There are two chief ways of measuring a portfolio’s deviation from its benchmark: tracking error and active share. The first, tracking error, is the older and more traditional. It gauges a portfolio’s performance deviation from a benchmark return over time – essentially telling an investor how different the returns are from the benchmark. The second, active share, is newer but steadily gaining steam. It specifically measures how unique a portfolio is, at the holdings level, relative to the benchmark.
Tracking Error vs Active Share
Of the two, which is best? That’s the question MFS Fixed Income Portfolio Manager David Cole, Chief Risk Officer Joseph Flaherty, and Quantitative Research Analyst Sean Cameron set out to answer in an October 2015 white paper Active Share: A valuable risk measure for high-yield portfolios. As evident from the title, the trio values active share – but not exclusively. While active share can be an alternative to tracking error, one can complement the other, particularly in measuring the relative risk of a high-yield bond portfolio, which is the subject of the paper. Their findings:
- Active managers are increasingly being asked to demonstrate just how active they really are. Active share is the best measure for making this determination, since it looks at portfolios on the holdings level, whereas tracking error merely shows deviation of performance.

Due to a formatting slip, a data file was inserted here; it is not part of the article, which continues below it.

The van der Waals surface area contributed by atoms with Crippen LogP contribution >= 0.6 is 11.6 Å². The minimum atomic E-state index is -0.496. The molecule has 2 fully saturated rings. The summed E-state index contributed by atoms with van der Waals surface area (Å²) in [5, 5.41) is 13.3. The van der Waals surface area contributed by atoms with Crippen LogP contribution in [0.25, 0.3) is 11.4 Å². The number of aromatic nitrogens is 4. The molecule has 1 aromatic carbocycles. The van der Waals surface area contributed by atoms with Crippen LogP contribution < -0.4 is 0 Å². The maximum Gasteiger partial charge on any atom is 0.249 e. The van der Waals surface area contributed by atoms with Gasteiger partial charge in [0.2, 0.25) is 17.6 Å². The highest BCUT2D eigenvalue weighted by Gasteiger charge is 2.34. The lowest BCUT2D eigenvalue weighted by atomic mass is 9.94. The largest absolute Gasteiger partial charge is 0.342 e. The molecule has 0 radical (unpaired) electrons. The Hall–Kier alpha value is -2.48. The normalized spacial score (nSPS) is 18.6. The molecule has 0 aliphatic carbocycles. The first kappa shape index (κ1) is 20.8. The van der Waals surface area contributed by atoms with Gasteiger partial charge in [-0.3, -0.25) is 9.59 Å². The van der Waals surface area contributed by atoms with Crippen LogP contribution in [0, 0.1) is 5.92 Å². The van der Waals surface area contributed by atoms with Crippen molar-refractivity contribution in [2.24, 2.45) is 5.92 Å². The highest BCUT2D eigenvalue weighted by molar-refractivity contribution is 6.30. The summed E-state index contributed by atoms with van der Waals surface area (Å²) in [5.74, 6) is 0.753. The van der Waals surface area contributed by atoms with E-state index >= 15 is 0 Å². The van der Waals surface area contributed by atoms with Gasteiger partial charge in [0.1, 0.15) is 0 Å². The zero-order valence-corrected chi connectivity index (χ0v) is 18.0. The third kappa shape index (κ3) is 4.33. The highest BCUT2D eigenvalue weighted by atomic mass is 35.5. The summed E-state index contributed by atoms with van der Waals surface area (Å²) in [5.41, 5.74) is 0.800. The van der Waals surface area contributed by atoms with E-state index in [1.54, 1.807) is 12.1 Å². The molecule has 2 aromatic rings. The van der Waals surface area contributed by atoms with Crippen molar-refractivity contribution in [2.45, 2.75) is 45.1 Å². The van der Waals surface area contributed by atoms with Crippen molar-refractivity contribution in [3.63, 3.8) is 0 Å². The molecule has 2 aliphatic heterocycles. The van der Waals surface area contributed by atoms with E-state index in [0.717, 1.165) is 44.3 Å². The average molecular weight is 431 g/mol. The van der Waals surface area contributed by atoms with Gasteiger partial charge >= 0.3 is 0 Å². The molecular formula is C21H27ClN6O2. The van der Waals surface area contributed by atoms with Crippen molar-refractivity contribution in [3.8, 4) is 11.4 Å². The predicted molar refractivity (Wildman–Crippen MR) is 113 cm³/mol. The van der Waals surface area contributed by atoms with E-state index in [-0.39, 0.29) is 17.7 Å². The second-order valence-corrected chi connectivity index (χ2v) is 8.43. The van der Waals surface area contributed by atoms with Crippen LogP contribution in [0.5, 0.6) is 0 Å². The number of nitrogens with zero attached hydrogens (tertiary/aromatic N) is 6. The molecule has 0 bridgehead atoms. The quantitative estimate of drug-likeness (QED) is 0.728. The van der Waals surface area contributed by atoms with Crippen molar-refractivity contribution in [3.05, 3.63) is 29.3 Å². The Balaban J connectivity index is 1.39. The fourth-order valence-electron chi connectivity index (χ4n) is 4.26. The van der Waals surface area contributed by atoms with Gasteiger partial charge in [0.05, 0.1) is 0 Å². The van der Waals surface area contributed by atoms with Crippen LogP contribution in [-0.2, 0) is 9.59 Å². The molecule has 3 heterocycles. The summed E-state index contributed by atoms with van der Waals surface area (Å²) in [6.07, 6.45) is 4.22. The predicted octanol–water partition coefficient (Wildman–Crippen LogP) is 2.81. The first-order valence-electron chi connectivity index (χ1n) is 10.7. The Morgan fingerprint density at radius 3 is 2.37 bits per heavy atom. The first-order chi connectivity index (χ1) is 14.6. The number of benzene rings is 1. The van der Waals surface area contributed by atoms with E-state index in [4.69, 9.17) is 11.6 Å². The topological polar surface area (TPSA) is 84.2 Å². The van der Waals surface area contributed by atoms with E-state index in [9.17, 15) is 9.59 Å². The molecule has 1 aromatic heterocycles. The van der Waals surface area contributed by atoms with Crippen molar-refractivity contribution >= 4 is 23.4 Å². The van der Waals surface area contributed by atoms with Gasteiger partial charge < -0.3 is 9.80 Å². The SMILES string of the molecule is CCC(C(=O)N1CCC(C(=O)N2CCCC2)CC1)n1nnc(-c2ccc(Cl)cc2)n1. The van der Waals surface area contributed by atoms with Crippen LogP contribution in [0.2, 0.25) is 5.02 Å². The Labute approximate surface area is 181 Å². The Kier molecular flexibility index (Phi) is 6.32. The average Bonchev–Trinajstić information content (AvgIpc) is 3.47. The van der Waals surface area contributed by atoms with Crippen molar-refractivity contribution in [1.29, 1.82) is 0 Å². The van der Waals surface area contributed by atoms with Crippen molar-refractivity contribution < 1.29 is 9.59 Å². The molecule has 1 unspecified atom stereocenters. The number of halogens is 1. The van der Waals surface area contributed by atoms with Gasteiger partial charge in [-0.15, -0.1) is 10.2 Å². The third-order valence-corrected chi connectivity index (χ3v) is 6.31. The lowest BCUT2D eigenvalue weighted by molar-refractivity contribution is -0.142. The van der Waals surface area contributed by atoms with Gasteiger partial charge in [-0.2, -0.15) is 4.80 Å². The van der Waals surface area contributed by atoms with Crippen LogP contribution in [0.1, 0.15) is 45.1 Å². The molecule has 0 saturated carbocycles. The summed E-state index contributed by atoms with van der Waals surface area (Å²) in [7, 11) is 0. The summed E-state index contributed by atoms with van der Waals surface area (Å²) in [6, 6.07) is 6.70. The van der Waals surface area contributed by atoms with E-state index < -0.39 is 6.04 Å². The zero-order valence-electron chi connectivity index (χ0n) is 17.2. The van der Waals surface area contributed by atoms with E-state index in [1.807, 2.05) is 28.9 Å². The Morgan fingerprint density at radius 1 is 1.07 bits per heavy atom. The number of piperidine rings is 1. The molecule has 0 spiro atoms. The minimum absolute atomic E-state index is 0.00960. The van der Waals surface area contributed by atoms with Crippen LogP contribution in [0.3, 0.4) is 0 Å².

- Both can be useful, but tracking error is more a proxy for “systematic factor exposure,” whereas active share provides “valuable information on the degree of conviction,” according to the paper’s authors.
As stated earlier, active share and tracking error can be used together, and this is especially useful in classifying high-yield bond portfolio managers. Using both measures allows investors to gauge a manager’s “activeness” and determine the sources of that activeness. According to the authors, “relatively high active share in combination with relatively low tracking error would be consistent with an active, diversified, high-yield credit manager.”
Active share has typically been used in evaluating equity portfolios, but Cole, Flaherty, and Cameron show its usefulness—sometimes in conjunction with tracking error—in assessing high-yield bond portfolios, too. Active share in particular can give investors insight into the drivers of risk and return in credit-oriented fixed-income portfolios, which may have low tracking error but are actually quite active. “This,” according to the authors, “is consistent with a high-yield manager’s investment process, which frequently entails minimizing systematic risk while seeking to maximize returns from the security selection process.”